Important projects do run into snags and complications that will interfere with expectations. The delays can be extremely costly, triggering a series of investors’ questions, not to mention hype from the press covering your company’s activity. You start to see the formation of the black cloud that you wonder why or how this was allowed to happen.
In cases pertaining to clinical studies and New Drug Application submissions, there are events in your project plan that cause these delays such as having data issues, high turnover of programming resources and simply said, inexperienced staffing that haven’t had previous exposure to being part of a submission to the FDA and/or don’t have problem-solving experience.
A rescue team is hired to save a project from derailing further and putting it back on track. The goal of a rescue team is also to save the company’s reputation. This is easier said than done and a colossal task to take on. The rescue team will usually need to backtrack to where the initial problem(s) began to occur and to resolve the issue before moving forward. Resuming on a high frequency track cannot begin if the core problems aren’t addressed.
The process of selecting a rescue team requires one to be meticulous. You need to look for extremely qualified and experienced resources. Everything the rescue team acts on needs to be efficient and with minimal interruption. Hiring programmers with an average of 19 years experience is a positive move as they are self-starters and require minimal oversight. They understand the goal and have years of experience allowing them to dig in and get the job done.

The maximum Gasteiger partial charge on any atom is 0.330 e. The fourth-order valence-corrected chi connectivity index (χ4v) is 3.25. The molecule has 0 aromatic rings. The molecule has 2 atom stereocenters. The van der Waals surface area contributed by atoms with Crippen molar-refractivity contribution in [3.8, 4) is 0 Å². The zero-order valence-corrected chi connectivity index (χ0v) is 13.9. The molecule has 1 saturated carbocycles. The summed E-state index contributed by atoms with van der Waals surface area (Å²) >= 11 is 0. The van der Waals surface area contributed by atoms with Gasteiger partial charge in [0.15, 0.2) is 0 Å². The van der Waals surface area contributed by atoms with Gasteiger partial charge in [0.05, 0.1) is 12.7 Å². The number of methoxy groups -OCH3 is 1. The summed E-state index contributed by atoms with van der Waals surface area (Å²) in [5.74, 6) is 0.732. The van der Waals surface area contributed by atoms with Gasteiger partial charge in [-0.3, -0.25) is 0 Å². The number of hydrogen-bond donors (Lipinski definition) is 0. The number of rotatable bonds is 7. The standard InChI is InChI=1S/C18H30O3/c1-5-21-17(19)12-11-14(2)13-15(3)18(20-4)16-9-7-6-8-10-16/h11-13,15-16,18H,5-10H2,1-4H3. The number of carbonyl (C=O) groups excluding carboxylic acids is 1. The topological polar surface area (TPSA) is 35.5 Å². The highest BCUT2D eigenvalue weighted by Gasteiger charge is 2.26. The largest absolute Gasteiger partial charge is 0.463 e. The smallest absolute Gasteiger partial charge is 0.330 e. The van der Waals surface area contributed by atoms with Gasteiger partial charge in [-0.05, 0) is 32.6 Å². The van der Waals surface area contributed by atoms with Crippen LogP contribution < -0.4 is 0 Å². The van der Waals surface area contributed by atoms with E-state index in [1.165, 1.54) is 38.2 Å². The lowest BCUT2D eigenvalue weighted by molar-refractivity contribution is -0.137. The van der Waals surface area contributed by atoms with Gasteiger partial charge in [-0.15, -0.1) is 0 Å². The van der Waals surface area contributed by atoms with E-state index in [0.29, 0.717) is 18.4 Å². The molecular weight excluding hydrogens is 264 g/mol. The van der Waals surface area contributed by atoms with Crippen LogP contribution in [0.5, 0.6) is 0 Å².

Those experienced, who have been project managers, have problem solving experience. This is your “A” team. Not everyone will have this strong a team together under one umbrella unless the group you are speaking with has a record for high programmer retention over a significant period of years. Look for teams that have at least 90% retention year after year.
Team members should be programmers with a diverse background so there is less need for explanations. This will ensure the team is moving along at the speed necessary to get back on track.
Teams that have been together for at least 5 but more likely 10 years or more will have the core strength to know what problems look like and how they begin. Perhaps finding an experienced team that worked in QC and Validation is a good way to go.
Going to the right resource for a strong pool of rescue project workers is also very important. A Functional Service Provider (FSP) that is an expert in clinical programming and FDA submissions is the first step one should take. The organization will have experienced Project Managers and the team members will be ready to go. They are self-starters and will bring the right tools to get the job done. The FSP owners are laser-focused on the project as well. They understand the mission of the A Team and will provide all the backing necessary to help their team put your project back on the tracks. Programming is their business so an understanding of the issue and mission is readily addressed without their attention being pulled to another functional service.